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February 5, 2018

The flu hospitalization rate just hit a record high, and we're 'by no means out of the woods,' CDC says

Daily Briefing

    The rate of influenza hospitalizations this flu season is the highest in nearly a decade, according to CDC data released Friday.

    Traveling this winter? How to avoid the flu when you fly.

    The latest CDC data cover the week ending Jan. 27. According to the Washington Post's "To Your Health," experts have compared this season to the especially severe 2014-2015 season, when the same strain, H3N2, predominated.


    The latest CDC data show 51.4 hospitalizations per 100,000 individuals in the general population this flu season—the highest recorded rate since the agency began using its current methodology in 2010, and nearly as high as the rate during the swine-flu pandemic in 2009, "To Your Health" reports. By comparison, during the same period in the 2014-2015 season, there were 43.5 hospitalizations per 100,000 individuals.

    In California, hospitalization rates are four times those of the 2014-2015 season, while rates in Minnesota and Oregon are double those of 2014-2015, according to the Washington Post's "To Your Health." According to CDC, the hospitalization rate is highest among adults age 65 and older, with the next-highest rates seen among adults ages 50 to 64 and children younger than five.

    Outpatient visits for flu symptoms also increased, accounting for 7.1% of outpatient visits, CDC reported. The agency said only two previous flu seasons over the past 16 years have led to higher outpatient visit rates.


    Overall, pneumonia and flu were related to 9.7% of all deaths during the week ending Jan. 27, which is above the "epidemic" threshold for the third consecutive week. Most flu-related deaths this season have been among adults over age 65 and children, which is typical, according to NPR's "Shots."

    Flu has caused at least 53 deaths among pediatric patients so far this season, according to CDC, with 16 occurring in the latest reporting week. Of the children who have died from the flu, about 50% appeared to be otherwise healthy and did not have special vulnerability to the flu—although about 80% had not received the flu shot, according to CDC Acting Director Anne Schuchat.

    Flu activity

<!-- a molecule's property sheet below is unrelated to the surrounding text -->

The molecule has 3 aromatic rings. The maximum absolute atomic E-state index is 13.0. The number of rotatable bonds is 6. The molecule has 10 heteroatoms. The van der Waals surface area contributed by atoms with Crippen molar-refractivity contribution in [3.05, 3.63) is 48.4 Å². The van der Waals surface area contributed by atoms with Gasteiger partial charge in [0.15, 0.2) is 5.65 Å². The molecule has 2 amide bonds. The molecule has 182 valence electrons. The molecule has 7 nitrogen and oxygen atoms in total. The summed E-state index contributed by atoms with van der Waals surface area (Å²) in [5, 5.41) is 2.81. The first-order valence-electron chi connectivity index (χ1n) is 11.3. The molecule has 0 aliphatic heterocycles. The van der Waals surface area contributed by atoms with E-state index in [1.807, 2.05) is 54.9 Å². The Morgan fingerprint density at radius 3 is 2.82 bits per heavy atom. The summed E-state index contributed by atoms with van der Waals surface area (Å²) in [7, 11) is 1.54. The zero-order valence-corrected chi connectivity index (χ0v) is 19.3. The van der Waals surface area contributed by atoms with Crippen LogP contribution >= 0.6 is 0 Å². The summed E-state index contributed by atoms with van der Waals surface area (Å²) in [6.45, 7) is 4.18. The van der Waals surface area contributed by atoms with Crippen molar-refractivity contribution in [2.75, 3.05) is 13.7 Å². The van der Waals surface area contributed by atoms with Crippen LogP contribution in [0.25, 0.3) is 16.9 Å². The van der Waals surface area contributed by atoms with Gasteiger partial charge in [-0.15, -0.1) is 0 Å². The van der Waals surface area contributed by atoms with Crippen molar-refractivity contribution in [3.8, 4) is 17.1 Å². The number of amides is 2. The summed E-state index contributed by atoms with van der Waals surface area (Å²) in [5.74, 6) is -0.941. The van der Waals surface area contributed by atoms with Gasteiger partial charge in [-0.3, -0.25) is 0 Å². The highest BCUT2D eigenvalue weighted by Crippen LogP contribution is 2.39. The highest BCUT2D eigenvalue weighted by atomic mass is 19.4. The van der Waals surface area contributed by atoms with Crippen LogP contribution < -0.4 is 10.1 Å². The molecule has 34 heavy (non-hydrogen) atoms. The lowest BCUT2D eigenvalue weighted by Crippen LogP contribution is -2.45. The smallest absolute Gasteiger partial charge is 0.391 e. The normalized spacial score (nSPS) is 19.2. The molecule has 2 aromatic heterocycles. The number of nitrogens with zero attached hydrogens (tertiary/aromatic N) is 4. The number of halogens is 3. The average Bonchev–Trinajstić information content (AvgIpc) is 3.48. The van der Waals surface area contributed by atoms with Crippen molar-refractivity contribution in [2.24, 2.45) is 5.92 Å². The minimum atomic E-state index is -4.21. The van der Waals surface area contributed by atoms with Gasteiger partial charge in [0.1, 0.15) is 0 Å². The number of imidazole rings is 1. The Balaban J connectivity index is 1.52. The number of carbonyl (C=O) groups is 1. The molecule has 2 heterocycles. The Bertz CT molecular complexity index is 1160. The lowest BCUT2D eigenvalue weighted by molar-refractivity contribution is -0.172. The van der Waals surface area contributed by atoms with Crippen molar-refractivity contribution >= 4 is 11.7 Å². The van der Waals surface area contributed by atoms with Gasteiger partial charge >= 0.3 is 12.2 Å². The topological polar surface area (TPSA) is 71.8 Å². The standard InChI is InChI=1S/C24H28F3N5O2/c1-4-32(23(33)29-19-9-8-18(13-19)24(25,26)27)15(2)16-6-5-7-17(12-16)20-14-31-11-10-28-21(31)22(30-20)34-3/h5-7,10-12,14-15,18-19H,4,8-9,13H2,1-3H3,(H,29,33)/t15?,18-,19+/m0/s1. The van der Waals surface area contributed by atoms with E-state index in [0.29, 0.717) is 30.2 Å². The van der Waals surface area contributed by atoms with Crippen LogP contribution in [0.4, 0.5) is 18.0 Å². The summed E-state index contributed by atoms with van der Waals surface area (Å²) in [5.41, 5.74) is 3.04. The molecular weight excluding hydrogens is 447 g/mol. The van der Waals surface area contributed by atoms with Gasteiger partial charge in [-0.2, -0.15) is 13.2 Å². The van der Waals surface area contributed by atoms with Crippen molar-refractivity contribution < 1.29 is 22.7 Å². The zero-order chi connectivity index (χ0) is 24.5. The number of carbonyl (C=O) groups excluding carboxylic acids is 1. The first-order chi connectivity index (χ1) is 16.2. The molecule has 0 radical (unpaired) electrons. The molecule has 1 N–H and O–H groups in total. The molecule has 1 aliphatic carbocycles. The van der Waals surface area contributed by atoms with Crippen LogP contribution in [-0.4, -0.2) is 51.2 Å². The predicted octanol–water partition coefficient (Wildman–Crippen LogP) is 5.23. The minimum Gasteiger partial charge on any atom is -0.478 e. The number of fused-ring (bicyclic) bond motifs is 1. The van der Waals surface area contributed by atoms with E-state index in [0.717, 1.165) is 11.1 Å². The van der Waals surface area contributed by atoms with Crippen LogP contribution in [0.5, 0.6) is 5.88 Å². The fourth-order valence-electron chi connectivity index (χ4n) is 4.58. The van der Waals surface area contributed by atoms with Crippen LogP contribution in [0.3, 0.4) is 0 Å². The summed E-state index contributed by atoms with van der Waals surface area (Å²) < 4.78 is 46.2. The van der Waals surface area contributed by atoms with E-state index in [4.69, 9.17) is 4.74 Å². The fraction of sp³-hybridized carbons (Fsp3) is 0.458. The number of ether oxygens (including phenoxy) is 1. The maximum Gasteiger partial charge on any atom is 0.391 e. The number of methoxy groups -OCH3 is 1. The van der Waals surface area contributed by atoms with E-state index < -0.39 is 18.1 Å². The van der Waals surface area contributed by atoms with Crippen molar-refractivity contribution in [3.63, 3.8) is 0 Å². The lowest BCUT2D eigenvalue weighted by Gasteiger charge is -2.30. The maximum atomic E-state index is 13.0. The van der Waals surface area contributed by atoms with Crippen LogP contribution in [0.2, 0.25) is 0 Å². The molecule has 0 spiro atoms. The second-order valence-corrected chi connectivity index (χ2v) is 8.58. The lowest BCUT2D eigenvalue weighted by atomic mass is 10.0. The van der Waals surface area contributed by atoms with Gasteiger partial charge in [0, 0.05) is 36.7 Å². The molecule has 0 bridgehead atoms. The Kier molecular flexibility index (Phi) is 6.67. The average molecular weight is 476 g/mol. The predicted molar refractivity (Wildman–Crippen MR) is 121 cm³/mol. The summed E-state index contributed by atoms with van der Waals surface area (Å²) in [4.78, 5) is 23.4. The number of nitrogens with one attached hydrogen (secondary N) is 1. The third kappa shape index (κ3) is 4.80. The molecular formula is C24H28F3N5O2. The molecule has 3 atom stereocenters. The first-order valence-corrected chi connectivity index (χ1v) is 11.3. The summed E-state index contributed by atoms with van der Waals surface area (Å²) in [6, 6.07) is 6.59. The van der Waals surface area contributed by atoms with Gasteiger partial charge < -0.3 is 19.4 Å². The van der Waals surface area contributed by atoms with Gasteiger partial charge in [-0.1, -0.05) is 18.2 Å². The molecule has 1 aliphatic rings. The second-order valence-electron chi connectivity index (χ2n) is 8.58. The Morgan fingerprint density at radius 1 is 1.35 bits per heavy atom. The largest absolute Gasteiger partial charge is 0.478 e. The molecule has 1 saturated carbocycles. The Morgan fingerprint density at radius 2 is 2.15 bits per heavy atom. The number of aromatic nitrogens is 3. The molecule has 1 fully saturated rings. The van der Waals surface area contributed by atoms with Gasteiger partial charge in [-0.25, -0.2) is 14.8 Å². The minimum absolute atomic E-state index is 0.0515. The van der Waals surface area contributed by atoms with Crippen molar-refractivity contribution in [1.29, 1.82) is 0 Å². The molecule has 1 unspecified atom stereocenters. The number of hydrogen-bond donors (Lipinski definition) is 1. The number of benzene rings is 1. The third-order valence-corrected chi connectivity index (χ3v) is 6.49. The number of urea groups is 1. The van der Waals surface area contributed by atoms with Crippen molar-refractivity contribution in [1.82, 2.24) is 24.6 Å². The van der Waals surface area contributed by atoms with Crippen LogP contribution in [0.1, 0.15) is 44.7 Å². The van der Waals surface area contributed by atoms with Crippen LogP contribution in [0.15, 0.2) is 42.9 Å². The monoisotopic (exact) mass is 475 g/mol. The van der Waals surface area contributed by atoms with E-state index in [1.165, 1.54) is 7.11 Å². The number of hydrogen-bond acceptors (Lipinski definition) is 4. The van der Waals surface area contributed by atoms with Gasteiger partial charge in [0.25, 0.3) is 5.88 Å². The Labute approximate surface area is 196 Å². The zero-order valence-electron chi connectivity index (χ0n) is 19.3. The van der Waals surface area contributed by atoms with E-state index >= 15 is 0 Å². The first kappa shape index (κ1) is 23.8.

Flu remains widespread in 48 states, according to the latest CDC data. Flu was widespread in 49 states in the previous reporting week, but Oregon no longer is reporting widespread flu, according to CDC.

    CDC said they are hopeful that this marks the beginning of a trend of reduced flu activity in the western part of the country—but they cautioned that flu season is by no means over. Schuchat said the country is "by no means out of the woods," and that flu activity is increasing in the East and is hardly changed in the South.

    The week ending Jan. 27 was the 10th week of flu season. An average flu season last 16 weeks, but the season can run as long as 20 weeks.

    Still get vaccinated, watch for symptoms, CDC urges

    Officials again urged individuals who haven't received a flu shot to get one, although they acknowledged that they cannot yet determine the effectiveness of this year's vaccine. According to "To Your Health," the annual flu shot tends to be less effective when the H3N2 is the predominant strain, as it is this year.

    Officials have said they expect this year's shot will have a 32% effectiveness against circulating H3N2 viruses, though researchers in Canada last week said they project 17% effectiveness against H3N2, according to "To Your Health."

    Schuchat also urged parents to watch for symptoms of severe illness, such as very high persistent fever, difficulty breathing, rapid heartbeat, and significant fatigue or confusion. Further, if the condition of a person—adult or child—appears to worsen, it could be a sign of secondary infection (Bealsey, Reuters, 2/2; Sun, "To Your Health," Washington Post, 2/2; Harris, "Shots," NPR, 2/2; Walker, MedPage Today, 2/2; "FluView," CDC, 2/2). 

    Traveling this winter? How to avoid the flu when you fly.

    Download this infographic to learn about both the obvious and less obvious locations where germs on planes are rampant.

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